How to green your coffee
Coffee can wreak havoc from crop to cup. MNN offers tips for greening your fix.
Wed, Dec 10 2008 at 11:38 AM
HOT COMMODITY: Greening up your coffee habit will make your daily dose go down even easier. (Photo: larryvincent/Flickr)
As a country, America is disparaged for its addiction to oil. But as individuals, the truth is we're much more addicted to a different international product: coffee. Fortunately, we're not alone. In fact, the world loves coffee so much that it's the second-most traded commodity, bested only by that pesky petrol.
Given that status, a few alterations to your daily caffeine fix can have a big impact on how farmers treat the land where coffee is grown.
The nice thing about words like "organic" and "fair trade" is that they make people who care about the Earth also care about buying a particular product. The logos certifying these claims therefore get placed front and center on a bag of beans and make their labels function like those of wines and olive oils: Everything you need to know about the product is right there — that is, if you understand the certifications. Some apply to the land, others apply to the workers and still others attempt to cover a little of everything.
• Organic: Thanks to that omnipresent purveyor of all things natural, Whole Foods, most people are familiar with the word "organic," and the kind of organic they're probably used to buying is USDA organic. Lots of rumors have circulated around this slogan; the most typical is that to get it, a product only needs to be 30 percent organic. Not true. To don this label, a product must be at least 95 percent organic. The coffee Cliff Notes is that most synthetic substances (think fertilizers or pesticides) can't be used in the land or on the product, and that farming practices must maintain or improve the quality of the land.
Other organic certifications you might see on your grocer's shelves are CCOF, which stands for California Certified Organic Farmers, and QAI, or Quality Assurance International, which is also based in California. Although both have their own organic certification programs, the bottom line is that they're also accredited to certify products as USDA organic and are therefore trustworthy organizations.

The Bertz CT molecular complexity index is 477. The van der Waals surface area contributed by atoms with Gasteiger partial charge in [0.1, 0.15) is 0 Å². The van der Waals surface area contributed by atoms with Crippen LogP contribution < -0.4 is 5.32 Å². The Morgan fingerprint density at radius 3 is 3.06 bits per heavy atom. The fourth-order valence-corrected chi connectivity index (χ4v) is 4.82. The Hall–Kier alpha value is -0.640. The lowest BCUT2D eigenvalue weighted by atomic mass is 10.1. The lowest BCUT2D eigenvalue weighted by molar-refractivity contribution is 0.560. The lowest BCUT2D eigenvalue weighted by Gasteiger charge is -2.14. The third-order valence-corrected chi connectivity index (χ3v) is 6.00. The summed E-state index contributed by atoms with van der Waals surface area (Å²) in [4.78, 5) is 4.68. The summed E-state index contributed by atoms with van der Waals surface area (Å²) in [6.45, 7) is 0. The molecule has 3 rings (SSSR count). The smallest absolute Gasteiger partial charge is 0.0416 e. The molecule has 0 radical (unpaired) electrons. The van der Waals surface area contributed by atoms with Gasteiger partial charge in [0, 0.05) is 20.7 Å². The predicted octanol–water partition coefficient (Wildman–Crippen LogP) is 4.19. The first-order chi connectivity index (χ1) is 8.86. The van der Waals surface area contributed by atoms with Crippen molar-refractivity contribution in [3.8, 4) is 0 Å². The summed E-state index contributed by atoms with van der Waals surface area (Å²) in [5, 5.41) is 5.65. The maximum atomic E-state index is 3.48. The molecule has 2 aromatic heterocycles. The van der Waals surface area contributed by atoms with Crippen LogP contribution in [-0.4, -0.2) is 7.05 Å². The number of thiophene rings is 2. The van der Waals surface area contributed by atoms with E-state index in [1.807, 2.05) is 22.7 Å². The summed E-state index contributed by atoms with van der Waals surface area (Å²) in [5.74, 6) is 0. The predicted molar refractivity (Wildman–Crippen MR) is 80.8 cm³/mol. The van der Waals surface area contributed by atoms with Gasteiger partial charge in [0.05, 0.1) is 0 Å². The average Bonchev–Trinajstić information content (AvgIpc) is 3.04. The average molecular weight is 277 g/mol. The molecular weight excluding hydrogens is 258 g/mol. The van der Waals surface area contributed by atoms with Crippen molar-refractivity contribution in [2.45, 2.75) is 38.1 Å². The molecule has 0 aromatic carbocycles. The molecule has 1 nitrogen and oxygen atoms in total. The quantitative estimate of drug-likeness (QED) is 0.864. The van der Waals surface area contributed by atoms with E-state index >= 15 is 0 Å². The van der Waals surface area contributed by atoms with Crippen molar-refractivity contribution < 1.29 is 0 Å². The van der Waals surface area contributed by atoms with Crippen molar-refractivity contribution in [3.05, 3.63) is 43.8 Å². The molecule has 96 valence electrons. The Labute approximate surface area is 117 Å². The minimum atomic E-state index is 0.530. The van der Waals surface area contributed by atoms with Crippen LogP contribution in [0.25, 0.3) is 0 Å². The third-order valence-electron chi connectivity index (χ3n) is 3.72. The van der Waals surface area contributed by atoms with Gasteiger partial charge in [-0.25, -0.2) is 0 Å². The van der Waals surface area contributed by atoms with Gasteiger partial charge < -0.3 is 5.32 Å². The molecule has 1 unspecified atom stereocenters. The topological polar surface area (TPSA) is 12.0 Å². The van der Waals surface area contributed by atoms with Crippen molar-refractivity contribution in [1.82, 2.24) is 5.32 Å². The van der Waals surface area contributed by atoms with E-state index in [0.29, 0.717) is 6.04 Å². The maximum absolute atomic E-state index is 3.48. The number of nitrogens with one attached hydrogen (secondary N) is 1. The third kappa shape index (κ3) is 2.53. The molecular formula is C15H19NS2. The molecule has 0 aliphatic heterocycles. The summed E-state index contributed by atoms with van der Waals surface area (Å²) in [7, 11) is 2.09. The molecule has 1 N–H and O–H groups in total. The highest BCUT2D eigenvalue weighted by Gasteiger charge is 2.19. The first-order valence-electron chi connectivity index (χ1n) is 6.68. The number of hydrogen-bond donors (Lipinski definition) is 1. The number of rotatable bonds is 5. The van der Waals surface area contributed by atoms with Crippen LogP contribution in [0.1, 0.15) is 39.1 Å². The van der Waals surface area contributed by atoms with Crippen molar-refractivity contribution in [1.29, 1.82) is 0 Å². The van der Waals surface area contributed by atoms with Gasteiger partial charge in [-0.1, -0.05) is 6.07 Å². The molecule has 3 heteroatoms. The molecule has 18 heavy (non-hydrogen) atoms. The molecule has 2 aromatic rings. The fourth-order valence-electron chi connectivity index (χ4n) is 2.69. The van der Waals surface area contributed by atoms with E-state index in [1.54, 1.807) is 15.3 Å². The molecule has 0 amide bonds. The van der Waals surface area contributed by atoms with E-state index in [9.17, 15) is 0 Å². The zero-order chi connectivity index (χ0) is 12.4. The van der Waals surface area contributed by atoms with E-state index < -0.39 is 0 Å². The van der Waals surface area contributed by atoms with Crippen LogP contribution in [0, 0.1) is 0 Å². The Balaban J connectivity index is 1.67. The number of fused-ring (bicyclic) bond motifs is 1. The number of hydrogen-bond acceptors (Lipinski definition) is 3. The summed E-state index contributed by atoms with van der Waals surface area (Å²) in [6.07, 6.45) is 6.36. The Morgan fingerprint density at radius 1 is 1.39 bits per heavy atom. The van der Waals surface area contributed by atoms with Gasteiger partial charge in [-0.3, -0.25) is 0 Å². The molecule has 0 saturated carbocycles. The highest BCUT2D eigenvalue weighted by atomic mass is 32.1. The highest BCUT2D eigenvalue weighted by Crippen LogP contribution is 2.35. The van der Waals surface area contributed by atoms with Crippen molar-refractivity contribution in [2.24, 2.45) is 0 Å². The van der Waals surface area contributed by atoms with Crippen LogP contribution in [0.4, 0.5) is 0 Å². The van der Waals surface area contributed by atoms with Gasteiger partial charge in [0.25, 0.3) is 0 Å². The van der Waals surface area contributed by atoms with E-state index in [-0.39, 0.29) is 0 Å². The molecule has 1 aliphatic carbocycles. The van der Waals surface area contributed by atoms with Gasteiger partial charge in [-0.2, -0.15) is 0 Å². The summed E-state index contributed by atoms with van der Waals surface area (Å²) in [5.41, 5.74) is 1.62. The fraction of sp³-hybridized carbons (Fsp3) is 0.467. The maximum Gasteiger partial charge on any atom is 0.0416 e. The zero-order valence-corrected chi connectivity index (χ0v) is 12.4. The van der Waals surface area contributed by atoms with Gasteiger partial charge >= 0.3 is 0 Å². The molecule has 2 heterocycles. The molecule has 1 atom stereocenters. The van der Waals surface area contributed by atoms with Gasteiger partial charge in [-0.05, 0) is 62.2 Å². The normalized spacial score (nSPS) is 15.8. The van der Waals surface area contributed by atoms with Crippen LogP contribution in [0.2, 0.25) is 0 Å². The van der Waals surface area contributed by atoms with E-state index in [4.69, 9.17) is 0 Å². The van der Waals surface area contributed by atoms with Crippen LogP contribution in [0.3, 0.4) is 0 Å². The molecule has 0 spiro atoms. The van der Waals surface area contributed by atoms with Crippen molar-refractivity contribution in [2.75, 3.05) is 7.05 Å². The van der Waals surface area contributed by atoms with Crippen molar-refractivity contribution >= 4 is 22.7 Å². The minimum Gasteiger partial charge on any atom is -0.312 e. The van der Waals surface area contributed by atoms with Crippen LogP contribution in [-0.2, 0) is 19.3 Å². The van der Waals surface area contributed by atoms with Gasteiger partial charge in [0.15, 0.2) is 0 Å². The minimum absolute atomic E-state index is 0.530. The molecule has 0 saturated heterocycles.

• Fair trade: Anyone glancing at this logo can figure out it indicates that coffee farmers received a fair price for their goods. But this distinction goes a lot deeper than cash for crops. Among other things, fair trade also requires safe working conditions and fair wages for workers, prohibits child labor, and encourages sustainable farming practices and community reinvestment. The logo we see here in the States indicates that an American nonprofit called TransFair has audited and certified that the coffee producers were paid a fair price for their goods. The German company Fairtrade Labeling Organizations International monitors the other side of the equation and ensures that farmers and farming practices are meeting certification standards. The paper trail might sound confusing for the layperson, but for those spending the extra dollars on certified beans, it means there's an assurance their money is being used well.
• Rainforest Alliance certified: This is kind of a one-stop shop for environmental sustainability and social responsibility. To obtain this label, growers must meet 80 percent of criteria established by the Sustainable Agriculture Network, an organization of environmental groups in Latin America that works directly with producers to audit farms and provide Rainforest Alliance certification. The stipulations cover everything from protecting ecosystems to wastewater management and nondiscriminatory hiring practices. Although the organization is quick to point out that not all Rainforest Alliance Certified products are organic, the Sustainable Agriculture Network's criteria do prohibit the use of chemicals that are illegal in the United States and Europe as well as substances that have been identified as persistent organic pollutants.